1:5:10:365 EcoTip Blog

June 28, 2008

:180 Portable Air Filtration

Welcome to today’s 1:5:10:365 Tip for becoming a better steward for our home and planet environment.

1:5:10:180 EcoTip: Portable HEPA Filtration can help reduce airborne particulates. If your home is a “Well Tuned Home” as I discussed in yesterdays post, additional spot filtration can improve indoor air quality even more.

Over the next several days I will provide tips for choosing a portable purifier.

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 Additional Information:

Suggested Review: :110, :179

Yesterday I brought a portable particle counter home from work to check the airborne particle levels. This is a device that can be set to measure the quantity of different sized particles. The smoke from the California Wildfires that are burning wasn’t quite as bad as the night before, but the outdoor smoke odor was still quite pronounced. Here’s what I found when I averaged the 1 micron sized particle counts in several places:

Outdoor air – 2500 particles/cubic liter

Indoor air (most rooms) – 250 particles/cubic liter

Indoor air (supply registers) – 100 particles/cubic liter

Filtered Air (at the machine) – 1 particles/cubic liter

Indoor air (room with portable HEPA air filter) – 50 particles/cubic liter

In addition to the things I mentioned in yesterdays EcoTip (:179), we also have a 1 inch pleated MERVE 11 filter in our air conditioner (EcoTip :110). By having our home Well-Tuned and the upgraded furnace filter, the particle level inside was ten times lower than outside.

The HEPA filtration in the portable unit was filtering out almost all the particles I was measuring at the machine – which means it was working the way it is supposed to and was reducing the indoor particle level even further.

I’m unwilling to test this while the outdoor air quality is so bad, but its my guess that the most important factor in excluding the smoke has been having our home “Well Tuned”. The pleated furnace filter and the portable filter reduced it further. If the home weren’t well tuned the filtration wouldn’t be able to keep up.

Over the next several days I will be talking about other factors to consider when choosing and setting up a portable filter or purifier unit.

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June 27, 2008

:179 Well-Tuned Home

Welcome to today’s 1:5:10:365 Tip for becoming a better steward for our home and planet environment.

1:5:10:179 EcoTip: The well-tuned home can help exclude elevated levels of outdoor contaminants when conditions are bad.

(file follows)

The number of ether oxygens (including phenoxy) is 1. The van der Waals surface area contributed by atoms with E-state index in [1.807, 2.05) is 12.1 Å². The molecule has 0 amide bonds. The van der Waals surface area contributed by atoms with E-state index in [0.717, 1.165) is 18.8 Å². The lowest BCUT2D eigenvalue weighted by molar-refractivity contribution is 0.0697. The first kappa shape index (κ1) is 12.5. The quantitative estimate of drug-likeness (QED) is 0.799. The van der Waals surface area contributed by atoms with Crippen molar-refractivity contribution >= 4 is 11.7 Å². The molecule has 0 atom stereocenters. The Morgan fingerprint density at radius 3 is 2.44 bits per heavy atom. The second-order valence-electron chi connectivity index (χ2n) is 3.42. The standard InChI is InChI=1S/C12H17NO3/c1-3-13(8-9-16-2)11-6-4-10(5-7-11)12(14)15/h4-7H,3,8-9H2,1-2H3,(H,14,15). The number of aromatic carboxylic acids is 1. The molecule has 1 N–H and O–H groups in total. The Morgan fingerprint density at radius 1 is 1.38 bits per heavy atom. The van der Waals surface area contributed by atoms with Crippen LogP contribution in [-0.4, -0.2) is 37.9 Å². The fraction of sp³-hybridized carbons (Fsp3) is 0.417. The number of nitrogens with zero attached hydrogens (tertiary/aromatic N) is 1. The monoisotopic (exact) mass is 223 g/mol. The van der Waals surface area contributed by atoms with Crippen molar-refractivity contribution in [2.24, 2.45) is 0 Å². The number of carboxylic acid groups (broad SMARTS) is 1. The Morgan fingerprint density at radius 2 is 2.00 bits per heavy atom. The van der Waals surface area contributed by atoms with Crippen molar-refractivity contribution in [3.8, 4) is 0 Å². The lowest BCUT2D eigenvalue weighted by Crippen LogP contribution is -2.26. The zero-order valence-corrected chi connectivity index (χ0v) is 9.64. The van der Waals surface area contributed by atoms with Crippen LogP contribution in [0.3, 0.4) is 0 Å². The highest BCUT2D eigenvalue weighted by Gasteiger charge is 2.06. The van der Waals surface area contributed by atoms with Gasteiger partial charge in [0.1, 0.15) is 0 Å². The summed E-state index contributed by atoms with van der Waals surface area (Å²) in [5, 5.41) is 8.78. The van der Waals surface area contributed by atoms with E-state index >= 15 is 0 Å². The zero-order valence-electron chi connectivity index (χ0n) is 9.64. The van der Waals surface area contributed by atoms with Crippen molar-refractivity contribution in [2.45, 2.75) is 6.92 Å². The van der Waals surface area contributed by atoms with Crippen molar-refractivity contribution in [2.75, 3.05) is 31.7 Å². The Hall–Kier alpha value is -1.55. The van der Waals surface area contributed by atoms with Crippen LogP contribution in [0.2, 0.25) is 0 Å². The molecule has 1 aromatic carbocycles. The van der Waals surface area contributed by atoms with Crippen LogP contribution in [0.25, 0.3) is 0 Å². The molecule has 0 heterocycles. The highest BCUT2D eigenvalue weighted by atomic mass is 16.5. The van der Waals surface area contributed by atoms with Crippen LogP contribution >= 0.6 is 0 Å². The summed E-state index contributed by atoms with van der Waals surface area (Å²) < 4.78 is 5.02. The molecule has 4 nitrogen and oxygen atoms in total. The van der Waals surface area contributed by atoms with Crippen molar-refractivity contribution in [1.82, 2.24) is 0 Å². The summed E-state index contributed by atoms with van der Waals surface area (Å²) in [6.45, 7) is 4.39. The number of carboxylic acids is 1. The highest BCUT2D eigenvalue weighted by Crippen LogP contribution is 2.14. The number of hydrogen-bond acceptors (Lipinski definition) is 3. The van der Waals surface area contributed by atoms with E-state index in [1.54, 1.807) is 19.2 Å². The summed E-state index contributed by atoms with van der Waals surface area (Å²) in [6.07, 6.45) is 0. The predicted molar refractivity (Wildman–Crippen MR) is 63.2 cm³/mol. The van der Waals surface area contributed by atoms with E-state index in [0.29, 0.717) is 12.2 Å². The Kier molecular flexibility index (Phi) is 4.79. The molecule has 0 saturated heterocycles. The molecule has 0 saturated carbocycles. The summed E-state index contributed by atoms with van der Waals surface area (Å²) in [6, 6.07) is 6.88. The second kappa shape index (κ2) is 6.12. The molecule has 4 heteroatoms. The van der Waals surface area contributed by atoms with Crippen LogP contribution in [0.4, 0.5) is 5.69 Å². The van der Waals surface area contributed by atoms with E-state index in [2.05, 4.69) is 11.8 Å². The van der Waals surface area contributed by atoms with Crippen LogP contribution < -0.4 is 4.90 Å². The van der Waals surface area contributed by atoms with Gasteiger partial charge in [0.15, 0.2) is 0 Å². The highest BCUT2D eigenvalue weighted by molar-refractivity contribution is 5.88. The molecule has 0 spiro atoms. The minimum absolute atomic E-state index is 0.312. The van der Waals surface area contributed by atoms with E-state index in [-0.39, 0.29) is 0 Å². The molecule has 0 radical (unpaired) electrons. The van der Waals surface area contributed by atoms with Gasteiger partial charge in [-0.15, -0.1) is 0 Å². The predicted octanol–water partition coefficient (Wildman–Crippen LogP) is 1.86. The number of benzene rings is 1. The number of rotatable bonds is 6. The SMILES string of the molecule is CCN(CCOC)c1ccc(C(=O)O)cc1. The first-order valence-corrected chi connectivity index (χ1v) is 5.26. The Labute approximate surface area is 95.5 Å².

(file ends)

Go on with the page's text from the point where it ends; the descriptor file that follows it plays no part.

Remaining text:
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 Additional Information:

Suggested Review: :039, :040, :041, :042, :043, :044, :045  

This week it has become apparent how important a well-tuned home is when adverse outdoor conditions are present. There are over 800 wildfires burning throughout California. The smoke today was so bad the sun could barely be seen through the haze. The nearest fire is about 20 miles away, but the weather conditions seem to be concentrating the smoke at ground level throughout the entire valley. Even being outside for a few seconds is quite uncomfortable. We’ve been keeping our home’s doors and windows closed and that seems to be doing a good job at keeping the smoke out.

Homes that aren’t as well-tuned will tend to have greater problems with smoke or other contaminants entering or infiltrating from the outside. This is because they will tend to be depressurized causing them to suck outdoor air into the building through available pathways. A major source of depressurization would be caused by leaking duct-work and an unbalanced ventilation system. The low level of chemical out-gassing we have from our furniture and indoor finishings means we can also keep our house more closed up during the times when it becomes necessary.

It may seem like sealing the home would be more important, but sealing isn’t enough. The EcoTips listed above in the suggested review are some of the main tips that can help balance a home to keep outdoor contaminants like smoke from entering. Science

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May 27, 2008

:148 Chimney Sweep

Filed under: :148 Chimney Sweep — Tags: , , , , , , , , — John Banta @ 12:54 am

Welcome to today’s 1:5:10:365 Tip for becoming a better steward for our home and planet.

1:5:10:148 EcoTip: If you have a fireplace, it should be cleaned and inspected. Even if you don’t use it, animals may cause damage, build nests or die. Damaged flashing or caps can provide a pathway for water intrusion. A damaged firescreen not only permits sparks to exit the chimney, but in case of wild fire, may permit embers to enter – igniting the home from the inside.

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 Additional Information: